Who better to get an honest viewpoint from, than my own hubby? To preface, I have to give you some background. We have one 2.5 year old daughter, and my husband Matt is a mental health therapist and a huge goof-ball.
Matt: First question. When did you become so handsome?
Me: I’m supposed to ask the questions! So when did you become so handsome?
Matt: It was in July (laughing). It was a Tuesday.
Me: When did you become a crunchy man?
Matt: I married into it, so, uh, I guess technically June of 2008 (snickering). But, in all honesty, I had crunchy leanings long before.
Me: Do you consider yourself a crunchy dad?
Matt: Um, I would say that I’m a crunchy dad, but it’s so much easier to be crunchy when my wife has a lot of oversight with things like food and the latest research regarding crunchy living and all that, if that makes sense?
Our toddler chimes in: “Crunchy dada! Crunchy dada!”
Me: Were your parents crunchy?
Matt: In hindsight, they were crunchy! My mom was very much against vaccinations and my dad went to Mexico for alternative treatment for an illness. It was considered very controversial.
Me: Was he healed by it?
Matt: Yes, he had full recovery, and he’s never had any recurrence.
Me: How do you feel about being called a crunchy dad?
Matt: I accept it with pride. I feel like I should have an honorary ponytail, but I can’t pull that off (laughing). I try to be crunchy without being self-important about it.
Me: How do you feel about being dad to a little girl?
Matt: It’s awesome. Knowing that little girls grow up and to tend to choose partners who are like their fathers, it inspires me to be the best example I can be for a potential future mate. Plus, it allows me to dip into my feminine side and not be self-conscious about it.
Me: So our little girl makes it OK to do girly stuff?
Matt: Yes, (laughing). She makes it OK to do girly stuff and listen to girly music, but I still slip in some guy sporty stuff. In fact, today I started indoctrinating her into how to dribble a basketball, and she carried a football around the backyard.
Me: Are you more protective of her than you would be with a boy?
Matt: That’s a tricky question, because I don’t really know how protective I would be of a boy. I would say I’m protective of her because she’s my first born child. Subsequent children will be prone to being neglected. I’m joking. Put that in there (laughing again). But I would say I’d be protective of any child that is mine, and I’m protective of the children that aren’t mine, like our exchange students.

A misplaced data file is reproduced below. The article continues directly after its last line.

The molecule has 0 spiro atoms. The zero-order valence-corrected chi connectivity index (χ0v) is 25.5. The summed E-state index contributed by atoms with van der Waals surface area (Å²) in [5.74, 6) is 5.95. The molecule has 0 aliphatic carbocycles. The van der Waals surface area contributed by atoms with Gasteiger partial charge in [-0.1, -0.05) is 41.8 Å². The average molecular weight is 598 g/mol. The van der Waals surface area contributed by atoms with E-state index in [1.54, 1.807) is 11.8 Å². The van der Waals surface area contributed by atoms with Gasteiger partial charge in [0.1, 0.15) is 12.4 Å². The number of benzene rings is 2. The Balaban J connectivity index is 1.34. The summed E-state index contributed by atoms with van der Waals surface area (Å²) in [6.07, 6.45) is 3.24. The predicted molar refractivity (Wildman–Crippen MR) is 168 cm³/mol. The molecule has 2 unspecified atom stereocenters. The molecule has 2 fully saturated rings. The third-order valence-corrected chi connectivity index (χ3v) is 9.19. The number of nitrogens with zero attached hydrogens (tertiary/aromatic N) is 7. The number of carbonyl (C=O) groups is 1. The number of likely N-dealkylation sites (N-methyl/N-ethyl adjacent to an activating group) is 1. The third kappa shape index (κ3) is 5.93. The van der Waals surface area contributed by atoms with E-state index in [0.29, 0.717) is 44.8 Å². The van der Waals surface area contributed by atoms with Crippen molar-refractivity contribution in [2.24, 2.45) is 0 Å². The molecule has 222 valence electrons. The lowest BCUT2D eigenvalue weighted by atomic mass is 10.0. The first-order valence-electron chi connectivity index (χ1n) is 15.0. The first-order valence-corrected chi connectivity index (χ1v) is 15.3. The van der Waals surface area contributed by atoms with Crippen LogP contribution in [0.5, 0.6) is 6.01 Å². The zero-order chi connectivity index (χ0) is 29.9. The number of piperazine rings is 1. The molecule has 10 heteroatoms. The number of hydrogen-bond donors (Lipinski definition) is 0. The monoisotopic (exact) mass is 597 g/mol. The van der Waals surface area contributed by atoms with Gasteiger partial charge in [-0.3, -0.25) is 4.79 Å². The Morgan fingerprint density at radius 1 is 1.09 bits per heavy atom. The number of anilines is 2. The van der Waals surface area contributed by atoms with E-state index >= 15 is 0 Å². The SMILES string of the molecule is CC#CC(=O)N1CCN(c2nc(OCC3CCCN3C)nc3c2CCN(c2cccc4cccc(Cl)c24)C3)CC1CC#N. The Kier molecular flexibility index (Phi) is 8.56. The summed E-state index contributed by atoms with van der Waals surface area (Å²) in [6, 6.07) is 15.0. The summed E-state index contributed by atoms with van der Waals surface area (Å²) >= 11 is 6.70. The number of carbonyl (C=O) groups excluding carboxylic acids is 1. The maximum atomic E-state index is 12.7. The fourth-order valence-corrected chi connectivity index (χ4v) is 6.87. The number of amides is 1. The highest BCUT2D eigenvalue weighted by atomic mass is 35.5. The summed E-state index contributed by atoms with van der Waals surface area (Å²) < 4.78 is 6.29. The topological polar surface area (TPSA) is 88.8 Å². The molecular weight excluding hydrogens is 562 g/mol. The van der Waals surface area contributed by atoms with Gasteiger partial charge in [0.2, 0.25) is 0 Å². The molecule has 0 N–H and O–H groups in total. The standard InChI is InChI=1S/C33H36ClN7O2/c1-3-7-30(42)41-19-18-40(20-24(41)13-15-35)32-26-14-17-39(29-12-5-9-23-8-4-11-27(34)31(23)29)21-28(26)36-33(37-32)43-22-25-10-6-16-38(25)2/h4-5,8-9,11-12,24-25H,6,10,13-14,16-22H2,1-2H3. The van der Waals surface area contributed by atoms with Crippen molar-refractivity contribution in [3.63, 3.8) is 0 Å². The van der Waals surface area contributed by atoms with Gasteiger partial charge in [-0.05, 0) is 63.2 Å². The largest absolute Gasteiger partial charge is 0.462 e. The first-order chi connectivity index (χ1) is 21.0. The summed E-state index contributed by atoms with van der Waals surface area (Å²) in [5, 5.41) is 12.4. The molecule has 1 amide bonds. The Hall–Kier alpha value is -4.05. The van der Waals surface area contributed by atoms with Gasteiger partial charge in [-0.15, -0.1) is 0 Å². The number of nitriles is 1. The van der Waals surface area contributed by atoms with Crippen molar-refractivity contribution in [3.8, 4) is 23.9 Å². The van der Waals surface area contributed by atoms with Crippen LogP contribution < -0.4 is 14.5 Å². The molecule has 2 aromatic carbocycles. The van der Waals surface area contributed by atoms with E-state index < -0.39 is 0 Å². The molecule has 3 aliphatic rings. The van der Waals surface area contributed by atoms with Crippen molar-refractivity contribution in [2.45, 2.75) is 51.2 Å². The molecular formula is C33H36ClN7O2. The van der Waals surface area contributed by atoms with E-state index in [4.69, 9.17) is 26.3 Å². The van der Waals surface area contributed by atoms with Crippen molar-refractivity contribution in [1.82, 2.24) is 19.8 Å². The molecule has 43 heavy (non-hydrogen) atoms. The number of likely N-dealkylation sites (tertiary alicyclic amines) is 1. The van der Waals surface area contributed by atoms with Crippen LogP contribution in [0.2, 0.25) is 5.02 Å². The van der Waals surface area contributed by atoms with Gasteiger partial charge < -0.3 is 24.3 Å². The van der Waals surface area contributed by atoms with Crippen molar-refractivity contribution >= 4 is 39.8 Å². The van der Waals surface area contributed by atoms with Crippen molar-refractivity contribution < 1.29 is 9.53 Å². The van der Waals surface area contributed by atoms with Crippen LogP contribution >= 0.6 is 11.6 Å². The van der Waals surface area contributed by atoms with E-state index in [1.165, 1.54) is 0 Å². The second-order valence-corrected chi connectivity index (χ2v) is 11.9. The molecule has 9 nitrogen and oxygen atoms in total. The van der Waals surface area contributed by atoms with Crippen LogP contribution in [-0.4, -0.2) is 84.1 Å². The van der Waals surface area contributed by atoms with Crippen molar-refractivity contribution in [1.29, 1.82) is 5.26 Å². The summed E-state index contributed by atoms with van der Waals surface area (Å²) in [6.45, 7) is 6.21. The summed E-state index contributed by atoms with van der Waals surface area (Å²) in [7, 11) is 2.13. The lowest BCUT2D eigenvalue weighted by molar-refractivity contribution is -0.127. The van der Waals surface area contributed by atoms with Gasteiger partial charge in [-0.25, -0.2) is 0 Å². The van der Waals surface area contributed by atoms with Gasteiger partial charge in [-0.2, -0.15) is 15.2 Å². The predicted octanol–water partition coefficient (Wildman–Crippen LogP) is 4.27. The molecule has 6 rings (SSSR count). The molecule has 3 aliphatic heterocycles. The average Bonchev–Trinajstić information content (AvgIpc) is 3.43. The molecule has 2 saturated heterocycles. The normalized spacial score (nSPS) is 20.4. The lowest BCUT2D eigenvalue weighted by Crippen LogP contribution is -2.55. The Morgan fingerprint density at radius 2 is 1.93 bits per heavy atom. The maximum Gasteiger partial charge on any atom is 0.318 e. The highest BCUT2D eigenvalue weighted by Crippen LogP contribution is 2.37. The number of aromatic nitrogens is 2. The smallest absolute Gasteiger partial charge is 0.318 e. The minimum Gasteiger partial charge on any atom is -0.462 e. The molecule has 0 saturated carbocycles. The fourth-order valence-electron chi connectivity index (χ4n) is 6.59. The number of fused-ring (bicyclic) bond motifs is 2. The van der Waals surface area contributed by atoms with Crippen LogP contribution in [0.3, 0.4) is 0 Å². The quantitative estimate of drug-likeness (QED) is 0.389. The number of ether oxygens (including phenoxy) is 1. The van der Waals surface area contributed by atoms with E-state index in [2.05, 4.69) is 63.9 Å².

Me: What do you think every man should know before marrying a crunchy woman?
Matt: Being crunchy doesn’t mean that you subscribe to some stereotype of what a crunchy dad should be or should look like. You can still be who you are, and you can still have your non-crunchy guilty pleasures like football and… Who can fart the loudest? Ha ha! That wasn’t a question.
Me: Well, crunchy food might make you fart more…
Matt: So, there’s that.
Me: What is one non-crunchy thing you will never give up?
Matt: Uh, meat. Although, I have been eating a lot of faceless food lately.
Me: Why have you been eating faceless food? (I give him that “look.”)
Matt: Because I had a kidney stone and I need to eat less animal protein. I still will never tire of a juicy steak. But perhaps I’ll eat organic.
Me: Grass fed?
Matt: Grass fed (sarcastically).
Me: What is a crunchy thing that you don’t understand?
Matt: Um… um… I don’t know…
Me: Eating placenta?
Matt: No, I understand that.
Me: Oil pulling?
Matt: What? (Gives me a confused look). I don’t know… I would say I don’t understand the “keeping up with the joneses, I have to be crunchier than other people.” I don’t understand the competition to be the crunchiest person on the block. I think you need to do what’s best for yourself and your family and don’t admonish people if they’re not as crunchy as you. Like, you know, we tried cloth diapering, and you know what? It was a giant pain in the ass. I mean, it was OK, but it gave our daughter rashes. So you know what? I don’t think it makes me less crunchy that I used demon diapers (sighing). Hopefully no one will pull my crunchy dad card (laughing again). I think I make up for it by being a fervent baby wearing dad who also enjoys vacuuming at the same time? I don’t know…
Me: What is something crunchy I do that gets on your nerves?
Matt: Everything. No, (laughing)… Something crunchy you do? I often don’t know when we are going full-on vegan, non-GMO, organic, you know… Food. And then sometimes we go out and we end up eating cheeseburgers at a greasy burger place. It confuses that crap out of me. Otherwise, I would say when you poison my water with Grapefruit Seed Extract!